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US-Pakistan military cooperation on the increase: WSJ report

January 06, 2009

WASHINGTON, Jan 5: Military cooperation between Pakistan and the United States has increased recently as both try to eliminate militants destabilising the region, the Wall Street Journal reported on Monday.

The newspaper noted that this was a “marked change” from last year’s tense relations between the two countries.

According to the report, the United States is now allowing Pakistani officers to view video feeds from unmanned drones flying over the country’s ungoverned border regions. The US is also granting access to American intercepts of militant cellular and satellite phone calls inside Pakistan. The Pakistani military is using the US intelligence to carry out strikes against extremists in Fata.

“The cooperation is a contrast from earlier last year when Islamabad, reacting to public anger over US ground and air strikes inside the country, withheld military cooperation,” the report noted.

Maj-Gen Jeffrey Schloesser, the top US commander in eastern Afghanistan, told the paper that the number of insurgents crossing into Afghanistan from Pakistan had begun to decrease, reducing a major cause of instability in Afghanistan. Gen Schloesser said US and Afghan forces, which were hit by up to 20 rockets a day over the summer, were now hit by two or three.

US officials attributed the decline to American missile strikes on insurgent targets inside Pakistan and the coordinated military campaign known as Operation Lionheart, which involves US moves against militants in Kunar and a large Pakistani campaign in Bajaur.

“The operations in Bajaur and the Predator strikes in Waziristan have caused a disruption across the border,” Gen Schloesser said. The general’s comments mark one of the first times a senior US official has publicly confirmed the use of US missile strikes in Pakistan.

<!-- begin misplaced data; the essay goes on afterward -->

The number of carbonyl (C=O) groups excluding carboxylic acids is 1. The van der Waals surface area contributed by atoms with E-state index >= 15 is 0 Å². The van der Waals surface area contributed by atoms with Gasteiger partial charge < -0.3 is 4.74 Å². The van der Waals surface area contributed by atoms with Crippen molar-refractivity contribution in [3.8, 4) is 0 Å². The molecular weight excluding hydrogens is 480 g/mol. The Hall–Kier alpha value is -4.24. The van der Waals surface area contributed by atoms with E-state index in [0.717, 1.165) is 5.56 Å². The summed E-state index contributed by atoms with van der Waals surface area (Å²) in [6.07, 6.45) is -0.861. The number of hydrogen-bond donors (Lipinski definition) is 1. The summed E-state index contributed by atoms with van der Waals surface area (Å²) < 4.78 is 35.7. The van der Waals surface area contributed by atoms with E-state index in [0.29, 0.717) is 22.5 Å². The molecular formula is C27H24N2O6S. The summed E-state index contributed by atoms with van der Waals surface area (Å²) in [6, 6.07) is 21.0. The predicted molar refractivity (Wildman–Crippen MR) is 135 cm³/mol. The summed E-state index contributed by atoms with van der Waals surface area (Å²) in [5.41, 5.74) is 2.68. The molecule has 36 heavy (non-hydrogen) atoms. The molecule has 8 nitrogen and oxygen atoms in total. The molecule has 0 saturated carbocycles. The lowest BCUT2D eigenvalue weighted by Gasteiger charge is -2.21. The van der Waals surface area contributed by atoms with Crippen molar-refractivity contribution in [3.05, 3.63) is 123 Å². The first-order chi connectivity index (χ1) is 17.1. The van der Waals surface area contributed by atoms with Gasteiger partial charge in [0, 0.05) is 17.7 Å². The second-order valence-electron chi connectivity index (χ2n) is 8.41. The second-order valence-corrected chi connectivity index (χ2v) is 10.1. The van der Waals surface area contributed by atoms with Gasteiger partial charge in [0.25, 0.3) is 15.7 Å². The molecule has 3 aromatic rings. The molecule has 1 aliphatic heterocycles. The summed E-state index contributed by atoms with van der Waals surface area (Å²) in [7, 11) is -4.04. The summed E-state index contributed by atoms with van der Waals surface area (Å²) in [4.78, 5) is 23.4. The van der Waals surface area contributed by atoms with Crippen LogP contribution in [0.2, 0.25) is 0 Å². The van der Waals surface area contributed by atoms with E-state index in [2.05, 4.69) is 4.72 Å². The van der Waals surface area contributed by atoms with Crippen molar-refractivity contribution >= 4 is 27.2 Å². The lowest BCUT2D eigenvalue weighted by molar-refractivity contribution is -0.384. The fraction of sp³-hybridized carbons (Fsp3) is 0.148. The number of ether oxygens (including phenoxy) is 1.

Pakistan’s chief military spokesman Maj-Gen Athar Abbas told the paper that Operation Lionheart had succeeded in pushing many militants out of Bajaur, which had long been the main extremist stronghold in north-western Pakistan.

The report noted that US officials credited the turnaround in part to army chief Gen Ashfaq Kayani, who had come to believe that militants posed an extreme threat.

“Gen Kayani replaced the head of the powerful Inter-Services Intelligence, which has long maintained covert ties to the Taliban and other armed groups, and has devoted significant military resources towards the fight in the border regions,” the report added.

It noted that Pakistan’s fragile civilian government has also taken a harder line towards the militants than many US officials expected.

William Wood, the US Ambassador in Kabul, said in a recent interview that Pakistan was “unquestionably taking more effective action” against militants.

“The only reason I wouldn’t refer to it as a bright spot is that the problem is such a big one,” he said.

The report described a small base at Torkham as the focal point of the US-Pakistani military cooperation. The American-built base here opened in the spring, and was meant to house military personnel from the US, Afghanistan and Pakistan.

This is where Pakistani military officers receive access to American “signals intelligence” mainly intercepts of radio traffic, cellular and satellite phone calls.

Major Robert Brown, the top US official at Torkham, said the base was meant to “knit together” the US, Afghanistan and Pakistan.